December 16, 2016: Members Only – Part I

I’m Finally a Part of The Club

Photo Date: December 6, 2016
Wet hair wrapped up in a white towel turban upon my head, small droplets of water beading off my skin, I move my face close to the mirror until my breath starts to fog it up and peer into my own eyes: “I’m still the same. Aren’t I?”

Looking deeper inside myself I peel back layer by layer of who this new self is in this same body and soul. Are my core values the same? Two months ago they had been: kindness, other centeredness, faithfulness, leadership, and resourcefulness. But something has shifted. I don’t feel as kind anymore, I feel protective and hesitant to trust. Other centeredness is now the top of the list with that center being this delicate, little baby who I will kill for. Not quite the same sentiment as before. The same goes for being a faithful and resourceful leader. It’s all focused on something so much bigger than me now. It’s all for her.

There is this different essence of Self. Partner. Mother. I’m one, all, and the same. And it’s confusing as hell as I maneuver through this myriad of strong emotions and feelings brought on by extreme hormone shifts, combined with long-term sleep deprivation, and heightened alertness at every turn. There is no more place of rest, I feel on edge and ready to react in any situation. I know it will get better. They say weeks 6-8 are the hardest, and I believe Them.

Photographer LaRae Lobdell and her daughter, Miami FL, December 6th, 2016


Who are “they” that I am referring to here? I’ll tell you.

“They” are The Club.

I first noticed The Club about 30 years ago in the lounge area of the women’s restroom at my church. A few select women gathered around a new mother crying while nursing her baby on an aged, threadbare sofa, whispering advice, giving gentle touches on her shoulder, quietly praying for her spirit to be lifted as they walked past her. Any woman who wasn’t married or had children wasn’t allowed in this circle. Including my 10-years-old self. We weren’t just ignored, we were given sharp glances and stiff body movements telling us, without using words, to not say a peep and to keep on walking.

The Club became more in focus and crystal clear in my 20s and 30s as my two sisters started having babies. Then my younger cousins began their families. In the span of thirteen years, our family welcomed a total of 16 beautiful children and family gatherings became very large events filled with crying babies, giggling toddlers, and mischievous tweens. At first I was so excited to see everyone, to hold the babies, to feel connected and important to them as an auntie. However, trying to connect with the women I grew up with was different somehow. I couldn’t understand their conversations, wasn’t able to identify with their feelings of physical and mental change, and I must admit that I was so incredibly self-centered that I ended up being completely incapable of empathizing with their tears of frustration, joy, and family pride that seemed to glue them together in a way that I couldn’t possibly comprehend.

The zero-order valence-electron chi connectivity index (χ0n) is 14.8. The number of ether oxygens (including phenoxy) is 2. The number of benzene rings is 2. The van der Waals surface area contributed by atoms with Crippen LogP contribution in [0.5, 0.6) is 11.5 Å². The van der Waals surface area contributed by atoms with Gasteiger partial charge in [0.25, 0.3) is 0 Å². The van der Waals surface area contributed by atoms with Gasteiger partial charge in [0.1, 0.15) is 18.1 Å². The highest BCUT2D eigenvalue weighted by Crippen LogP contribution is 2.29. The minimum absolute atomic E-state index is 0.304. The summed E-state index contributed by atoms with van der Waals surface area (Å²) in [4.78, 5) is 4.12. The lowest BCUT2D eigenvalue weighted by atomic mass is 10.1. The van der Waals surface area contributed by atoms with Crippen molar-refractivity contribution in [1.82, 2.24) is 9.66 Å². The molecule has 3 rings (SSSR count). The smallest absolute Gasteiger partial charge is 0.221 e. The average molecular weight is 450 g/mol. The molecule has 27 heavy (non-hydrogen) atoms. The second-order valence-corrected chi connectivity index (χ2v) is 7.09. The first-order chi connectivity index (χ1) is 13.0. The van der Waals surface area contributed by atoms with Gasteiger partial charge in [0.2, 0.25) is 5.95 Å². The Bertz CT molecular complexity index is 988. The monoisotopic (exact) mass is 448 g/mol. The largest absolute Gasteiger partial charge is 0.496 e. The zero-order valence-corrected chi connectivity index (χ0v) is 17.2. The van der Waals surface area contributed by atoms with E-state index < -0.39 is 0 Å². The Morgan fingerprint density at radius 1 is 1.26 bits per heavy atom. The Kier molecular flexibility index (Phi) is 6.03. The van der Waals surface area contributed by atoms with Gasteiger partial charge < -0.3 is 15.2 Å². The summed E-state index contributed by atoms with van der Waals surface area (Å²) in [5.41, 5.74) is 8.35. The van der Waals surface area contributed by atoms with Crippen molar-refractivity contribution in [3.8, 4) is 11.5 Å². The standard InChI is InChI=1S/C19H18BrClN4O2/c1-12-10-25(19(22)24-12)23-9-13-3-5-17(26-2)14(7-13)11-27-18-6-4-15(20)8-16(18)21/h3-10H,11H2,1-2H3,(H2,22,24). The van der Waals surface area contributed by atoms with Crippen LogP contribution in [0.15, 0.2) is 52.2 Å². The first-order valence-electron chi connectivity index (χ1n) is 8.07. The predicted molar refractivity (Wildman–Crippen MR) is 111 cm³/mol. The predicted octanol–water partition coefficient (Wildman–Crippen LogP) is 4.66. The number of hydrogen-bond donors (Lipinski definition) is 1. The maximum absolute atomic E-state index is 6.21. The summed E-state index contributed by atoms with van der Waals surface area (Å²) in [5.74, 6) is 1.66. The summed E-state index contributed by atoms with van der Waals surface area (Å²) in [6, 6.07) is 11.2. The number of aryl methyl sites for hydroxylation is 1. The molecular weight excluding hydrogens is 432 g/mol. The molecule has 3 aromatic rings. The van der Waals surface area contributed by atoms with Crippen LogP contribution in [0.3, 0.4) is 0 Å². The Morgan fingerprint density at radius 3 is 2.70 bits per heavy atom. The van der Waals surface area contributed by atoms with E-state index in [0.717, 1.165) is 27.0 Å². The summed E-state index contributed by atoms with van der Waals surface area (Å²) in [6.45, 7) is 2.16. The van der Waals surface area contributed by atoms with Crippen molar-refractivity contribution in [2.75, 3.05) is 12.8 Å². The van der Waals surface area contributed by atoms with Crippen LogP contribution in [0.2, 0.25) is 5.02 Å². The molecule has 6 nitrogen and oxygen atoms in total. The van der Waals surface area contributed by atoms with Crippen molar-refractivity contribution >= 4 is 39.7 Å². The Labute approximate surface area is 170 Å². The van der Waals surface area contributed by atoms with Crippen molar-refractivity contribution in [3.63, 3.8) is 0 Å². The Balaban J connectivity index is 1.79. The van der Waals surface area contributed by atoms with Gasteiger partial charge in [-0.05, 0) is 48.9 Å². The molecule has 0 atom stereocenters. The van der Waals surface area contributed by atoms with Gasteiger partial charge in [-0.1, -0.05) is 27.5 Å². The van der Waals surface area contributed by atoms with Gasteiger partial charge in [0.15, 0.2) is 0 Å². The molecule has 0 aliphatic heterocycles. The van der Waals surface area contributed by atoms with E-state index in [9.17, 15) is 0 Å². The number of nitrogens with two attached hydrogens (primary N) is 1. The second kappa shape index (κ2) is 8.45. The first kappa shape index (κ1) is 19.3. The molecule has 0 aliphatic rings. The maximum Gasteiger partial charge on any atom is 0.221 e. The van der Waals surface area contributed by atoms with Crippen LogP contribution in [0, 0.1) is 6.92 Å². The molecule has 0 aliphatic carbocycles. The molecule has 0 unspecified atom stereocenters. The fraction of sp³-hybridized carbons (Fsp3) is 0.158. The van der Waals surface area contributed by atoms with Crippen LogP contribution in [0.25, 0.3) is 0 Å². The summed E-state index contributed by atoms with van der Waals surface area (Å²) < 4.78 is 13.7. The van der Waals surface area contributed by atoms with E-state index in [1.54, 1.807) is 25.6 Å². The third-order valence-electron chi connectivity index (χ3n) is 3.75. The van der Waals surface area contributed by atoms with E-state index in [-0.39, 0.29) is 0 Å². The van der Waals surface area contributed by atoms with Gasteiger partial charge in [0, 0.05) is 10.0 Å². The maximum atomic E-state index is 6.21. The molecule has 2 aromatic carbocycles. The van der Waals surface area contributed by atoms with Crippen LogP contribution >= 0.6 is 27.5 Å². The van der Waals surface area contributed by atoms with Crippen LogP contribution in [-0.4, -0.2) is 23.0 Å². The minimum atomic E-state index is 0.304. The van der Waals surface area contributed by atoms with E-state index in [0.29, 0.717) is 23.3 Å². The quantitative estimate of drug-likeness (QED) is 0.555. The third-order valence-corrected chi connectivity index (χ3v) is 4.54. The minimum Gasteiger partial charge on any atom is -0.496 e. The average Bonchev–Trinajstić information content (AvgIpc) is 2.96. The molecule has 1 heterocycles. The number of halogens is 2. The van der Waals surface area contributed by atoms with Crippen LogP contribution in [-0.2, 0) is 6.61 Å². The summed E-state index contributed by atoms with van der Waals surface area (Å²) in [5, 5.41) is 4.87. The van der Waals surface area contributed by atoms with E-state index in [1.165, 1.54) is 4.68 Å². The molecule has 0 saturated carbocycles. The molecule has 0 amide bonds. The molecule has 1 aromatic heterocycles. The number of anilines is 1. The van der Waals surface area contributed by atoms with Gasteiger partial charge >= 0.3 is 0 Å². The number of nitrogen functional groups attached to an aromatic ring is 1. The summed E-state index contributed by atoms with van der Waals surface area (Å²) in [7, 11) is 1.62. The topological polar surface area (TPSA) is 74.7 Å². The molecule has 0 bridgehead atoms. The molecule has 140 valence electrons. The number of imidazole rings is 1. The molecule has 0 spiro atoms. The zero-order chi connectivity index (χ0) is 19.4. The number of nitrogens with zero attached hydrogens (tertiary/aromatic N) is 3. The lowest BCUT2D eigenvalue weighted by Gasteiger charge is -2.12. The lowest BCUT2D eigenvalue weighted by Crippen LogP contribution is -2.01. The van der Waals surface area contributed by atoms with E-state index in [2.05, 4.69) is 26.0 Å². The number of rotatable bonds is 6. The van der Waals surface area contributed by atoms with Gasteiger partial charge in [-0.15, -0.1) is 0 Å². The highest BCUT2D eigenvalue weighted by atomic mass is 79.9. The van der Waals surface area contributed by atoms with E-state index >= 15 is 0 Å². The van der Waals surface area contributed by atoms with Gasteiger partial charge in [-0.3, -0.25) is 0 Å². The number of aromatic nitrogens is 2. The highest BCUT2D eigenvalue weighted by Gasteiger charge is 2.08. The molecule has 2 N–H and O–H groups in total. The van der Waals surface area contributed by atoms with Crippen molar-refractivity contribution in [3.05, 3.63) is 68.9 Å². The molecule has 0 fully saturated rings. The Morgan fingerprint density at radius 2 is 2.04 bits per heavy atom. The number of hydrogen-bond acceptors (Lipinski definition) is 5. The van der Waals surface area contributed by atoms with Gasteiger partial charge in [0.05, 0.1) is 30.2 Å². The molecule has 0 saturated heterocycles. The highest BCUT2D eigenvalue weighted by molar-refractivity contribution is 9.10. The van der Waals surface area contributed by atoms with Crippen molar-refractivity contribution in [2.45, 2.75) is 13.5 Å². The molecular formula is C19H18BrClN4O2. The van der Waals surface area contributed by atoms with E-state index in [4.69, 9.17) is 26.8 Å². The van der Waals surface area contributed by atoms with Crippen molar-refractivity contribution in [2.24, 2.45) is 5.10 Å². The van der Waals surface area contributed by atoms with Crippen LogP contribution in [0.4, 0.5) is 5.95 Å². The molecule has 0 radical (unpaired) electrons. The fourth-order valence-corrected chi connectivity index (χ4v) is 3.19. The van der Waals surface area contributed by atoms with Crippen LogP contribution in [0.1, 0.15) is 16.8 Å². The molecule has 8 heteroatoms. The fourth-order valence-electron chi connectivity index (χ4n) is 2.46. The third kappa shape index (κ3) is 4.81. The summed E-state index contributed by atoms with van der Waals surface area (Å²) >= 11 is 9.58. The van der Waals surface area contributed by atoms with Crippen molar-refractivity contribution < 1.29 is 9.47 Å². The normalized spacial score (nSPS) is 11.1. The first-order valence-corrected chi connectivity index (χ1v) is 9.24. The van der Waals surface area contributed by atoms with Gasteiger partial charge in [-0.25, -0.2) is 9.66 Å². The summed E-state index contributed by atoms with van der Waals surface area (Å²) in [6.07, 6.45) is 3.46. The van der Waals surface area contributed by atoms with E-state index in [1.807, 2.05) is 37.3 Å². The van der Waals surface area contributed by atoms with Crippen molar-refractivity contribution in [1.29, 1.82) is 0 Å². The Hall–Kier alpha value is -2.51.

As these get togethers started incorporating their friends’ with children, my place in the social dynamic shifted big time. Feeling my body ache from head to toe for one of these kids of my own yet not being able to have one, made it difficult for me to even try and talk with the moms – my sisters, cousins, and friends. It was just impossible for me to connect with what they were saying and to understand the strong, and very evident, bond they all shared. Their birth stories, battles with toddlers, experiences in overcoming the challenges of a second, third, and even fourth babies. They were always so sweet and welcoming, trying to understand what it was like for me to put career first in life, but I knew I just didn’t belong in the group. Trying to remain a part of my family but not knowing where I belonged as the spinster, I ended up gravitating to playing with the kids or hanging out with the guys. Most the time, I just bounced around from group to group, pretending to be a part of one and all of them. Feeling completely awkward and utterly out of place, I nearly always planned my visits short by arriving late and leaving early.

Then I moved across the country and got pregnant at 40. I had a baby. Everything changed.

To be continued in Part II

Photographer LaRae Lobdell and her daughter, Miami FL, December 6th, 2016

Photographer LaRae Lobdell and her daughter, Miami FL, December 6th, 2016

Photographer LaRae Lobdell and her daughter, Miami FL, December 6th, 2016